It’s Thanksgiving in America, so what better time to dig into the link between Kilburn and the man behind one of the most iconic landmarks in the US.
American artist and sculptor Gutzon Borglum lived and worked at Harlestone Villa in Mortimer Road, Kilburn from about 1897 to 1902. The property was later renumbered as 6 Mortimer Place but was damaged in 1944 by the V1 flying bomb which destroyed North Hall, the house next door. Both buildings were demolished and today the site is covered by Halliwell House on the Kilburn Gate estate.
While at Harlestone Villa, Borglum painted murals for private homes but he is best known as the sculptor who produced the giant heads of US presidents carved into the summit of Mount Rushmore in South Dakota.
Born in a frontier town in Idaho in 1867, Borglum was of Danish extraction. His father was a Mormon with two wives who were sisters. Borglum ran away from home to study art in California, and at the Julien Academy and the École des Beaux-Arts in Paris where he was influenced by Rodin.
He arrived in London in 1896 and rented a studio in West Kensington before moving to Kilburn. Although gaining recognition as an artist he was not earning a lot of money. He said, “I have had the disturbing pleasure of being called Master by the French critics and some Americans, yet at the moment I cannot spend sixpence without wondering where the next one will come from.”
In 1901, the daughter of a Californian friend came to stay at Harlestone Villa. Her name was Isadora Duncan and at a party she danced for Borglum on the villa’s large lawn, scattering rose petals behind her.
Borglum received a commission for twelve painted panels to be installed in the Midland Railway Company’s new hotel in Manchester. The fee was five thousand guineas (today worth about £550,000). In 1903 he supervised installation of the panels which were made in America. They depicted scenes from ‘A Midsummer’s Night’s Dream’ and the court of King Arthur.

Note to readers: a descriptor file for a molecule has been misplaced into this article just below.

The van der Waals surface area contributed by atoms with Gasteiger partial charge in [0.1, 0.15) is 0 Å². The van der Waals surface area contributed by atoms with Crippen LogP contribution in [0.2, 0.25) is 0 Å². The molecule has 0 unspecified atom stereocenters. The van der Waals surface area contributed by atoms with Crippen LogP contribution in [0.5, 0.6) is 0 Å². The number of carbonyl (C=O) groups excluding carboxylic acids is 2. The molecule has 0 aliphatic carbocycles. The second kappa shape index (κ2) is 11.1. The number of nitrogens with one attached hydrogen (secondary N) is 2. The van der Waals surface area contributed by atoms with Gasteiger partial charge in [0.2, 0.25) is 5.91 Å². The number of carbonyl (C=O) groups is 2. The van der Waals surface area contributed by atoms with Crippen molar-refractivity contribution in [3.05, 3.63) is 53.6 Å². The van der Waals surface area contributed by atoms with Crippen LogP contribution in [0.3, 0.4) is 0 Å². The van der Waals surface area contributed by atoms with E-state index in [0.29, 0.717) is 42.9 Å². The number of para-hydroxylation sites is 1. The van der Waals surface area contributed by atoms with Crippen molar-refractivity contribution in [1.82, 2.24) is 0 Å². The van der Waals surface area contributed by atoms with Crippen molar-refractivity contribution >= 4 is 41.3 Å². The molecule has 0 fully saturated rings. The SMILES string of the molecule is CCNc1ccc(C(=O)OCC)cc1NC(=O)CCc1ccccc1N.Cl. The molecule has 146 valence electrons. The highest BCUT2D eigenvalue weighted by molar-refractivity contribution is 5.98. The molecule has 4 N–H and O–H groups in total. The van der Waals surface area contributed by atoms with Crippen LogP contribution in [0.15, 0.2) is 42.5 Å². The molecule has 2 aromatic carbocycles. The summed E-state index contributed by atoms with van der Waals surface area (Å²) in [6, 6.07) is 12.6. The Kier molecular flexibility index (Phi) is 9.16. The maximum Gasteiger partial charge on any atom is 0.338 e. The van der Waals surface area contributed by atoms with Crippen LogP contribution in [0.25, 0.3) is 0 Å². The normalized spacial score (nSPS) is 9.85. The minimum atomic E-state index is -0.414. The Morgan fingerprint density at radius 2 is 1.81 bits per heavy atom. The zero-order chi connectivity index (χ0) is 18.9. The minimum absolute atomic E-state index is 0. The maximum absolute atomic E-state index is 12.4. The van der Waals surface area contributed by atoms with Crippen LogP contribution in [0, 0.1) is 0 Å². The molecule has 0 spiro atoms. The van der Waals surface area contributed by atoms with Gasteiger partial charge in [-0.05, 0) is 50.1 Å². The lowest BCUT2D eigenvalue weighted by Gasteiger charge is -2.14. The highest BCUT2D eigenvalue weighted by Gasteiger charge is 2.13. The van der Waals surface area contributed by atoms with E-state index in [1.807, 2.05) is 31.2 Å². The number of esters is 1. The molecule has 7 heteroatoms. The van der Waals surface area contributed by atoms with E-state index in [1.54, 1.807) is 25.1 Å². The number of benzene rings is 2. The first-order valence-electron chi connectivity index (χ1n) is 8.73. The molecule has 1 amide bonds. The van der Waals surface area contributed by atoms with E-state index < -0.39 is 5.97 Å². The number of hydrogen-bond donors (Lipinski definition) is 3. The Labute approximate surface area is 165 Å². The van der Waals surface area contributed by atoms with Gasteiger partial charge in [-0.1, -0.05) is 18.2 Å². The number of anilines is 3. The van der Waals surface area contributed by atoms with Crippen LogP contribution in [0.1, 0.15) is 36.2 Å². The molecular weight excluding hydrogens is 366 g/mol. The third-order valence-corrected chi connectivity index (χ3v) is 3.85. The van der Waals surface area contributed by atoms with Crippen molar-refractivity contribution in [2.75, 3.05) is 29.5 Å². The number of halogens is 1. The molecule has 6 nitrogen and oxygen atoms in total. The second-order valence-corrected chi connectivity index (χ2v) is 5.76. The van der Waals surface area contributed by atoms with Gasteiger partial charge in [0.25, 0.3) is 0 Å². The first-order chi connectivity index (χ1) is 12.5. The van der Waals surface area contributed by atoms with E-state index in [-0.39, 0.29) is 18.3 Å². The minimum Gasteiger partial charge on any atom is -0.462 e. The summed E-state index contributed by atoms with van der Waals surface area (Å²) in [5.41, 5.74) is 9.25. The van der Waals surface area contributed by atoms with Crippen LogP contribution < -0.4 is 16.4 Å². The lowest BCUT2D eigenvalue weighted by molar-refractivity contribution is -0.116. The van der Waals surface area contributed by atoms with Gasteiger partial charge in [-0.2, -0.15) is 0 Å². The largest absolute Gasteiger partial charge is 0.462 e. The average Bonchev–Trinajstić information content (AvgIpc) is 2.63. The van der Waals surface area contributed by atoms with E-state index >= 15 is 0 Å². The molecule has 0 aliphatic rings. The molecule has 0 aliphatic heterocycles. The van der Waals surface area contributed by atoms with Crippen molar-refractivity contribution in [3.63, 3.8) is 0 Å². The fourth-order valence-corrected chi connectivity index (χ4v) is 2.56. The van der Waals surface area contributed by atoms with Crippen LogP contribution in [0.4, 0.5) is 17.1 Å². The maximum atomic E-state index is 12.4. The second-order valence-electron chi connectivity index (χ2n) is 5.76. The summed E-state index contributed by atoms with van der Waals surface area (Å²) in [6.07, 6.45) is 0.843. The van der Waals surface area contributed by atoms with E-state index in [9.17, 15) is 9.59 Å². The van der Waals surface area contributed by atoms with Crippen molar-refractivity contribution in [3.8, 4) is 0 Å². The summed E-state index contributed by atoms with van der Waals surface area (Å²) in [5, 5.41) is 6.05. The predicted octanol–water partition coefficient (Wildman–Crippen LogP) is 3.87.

Returning to America, Borglum became a very successful sculptor. His politics were crude; he was anti-immigrant and a racist. He criticised other artists and even called for the destruction of a public statue. Borglum courted the press and they loved him. In 1915 he put his reputation on the line and promised to make a huge monument to Southern Confederacy at Stone Mountain in Georgia. His patrons, the United Daughters of the Confederacy, did not have sufficient funds so he mortgaged his 500-acre estate in Connecticut. But after ten years he had completed less than a tenth of the carving and was fired by the Stone Mountain Association, accused of wasteful expenditure and having an ungovernable temper. The Association claimed ownership of his models and put out a warrant for Borglum’s arrest. He destroyed the models and became a fugitive, deeply in debt and publicly humiliated.
Doane Robinson, a South Dakota historian, had read about the large numbers of people travelling to Georgia just to watch Borglum at work. He believed that a mountain carving could put the little known South Dakota on the map. He wrote to Borglum suggesting a project in the Black Hills, perhaps carvings of the western explorers Lewis and Clark, Buffalo Bill and Chief Red Cloud. Borglum replied that national heroes would be better and it should be the Presidents Washington, Jefferson, Lincoln and Teddy Roosevelt (a personal friend of Borglum). But the attempt to raise $50,000 as seed money from the public only realised $5,000. The project became a joke. One paper said, “Borglum is about to destroy another mountain, thank God it is in South Dakota where no one will ever see it.”
President Calvin Coolidge was persuaded to spend a summer holiday in South Dakota and this helped raise the total to $42,000. Coolidge pledged the government would provide additional funds. In 1929, Borglum began work with only about a tenth of the money he needed. He didn’t even know if the project was feasible as it was 500 feet to the top of Mount Rushmore and the weather in winter would make work impossible. Using jack hammers and dynamite Borglum thought the figures would take four years to complete. But money ran out and work slowed down.
In 1931 the Rushmore Association was in debt with little chance of raising any further funds during the Depression. Worse was to follow, after a severe drought created the Dustbowl. People left the state in droves and work stopped completely in 1932. Borglum and Senator Peter Norbeck persuaded influential contacts to obtain federal funds from the National Park Service and work recommenced after a year’s delay. Borglum’s 21 year old son Lincoln, who was very popular with the 400 workmen, was the site supervisor when his father was away.
In March 1941, just as he was completing the sculptures, Gutzon Borglum died suddenly from complications after surgery. He was 73. Congress stopped all funding as the United States joined the Second Wolrd War that December but Borglum’s son Lincoln finished the project, which had taken 14 years and involved removing half a million tons of granite to form the four 60-feet high figures.
Here is a film showing Gutzon Borglum working on the mountain: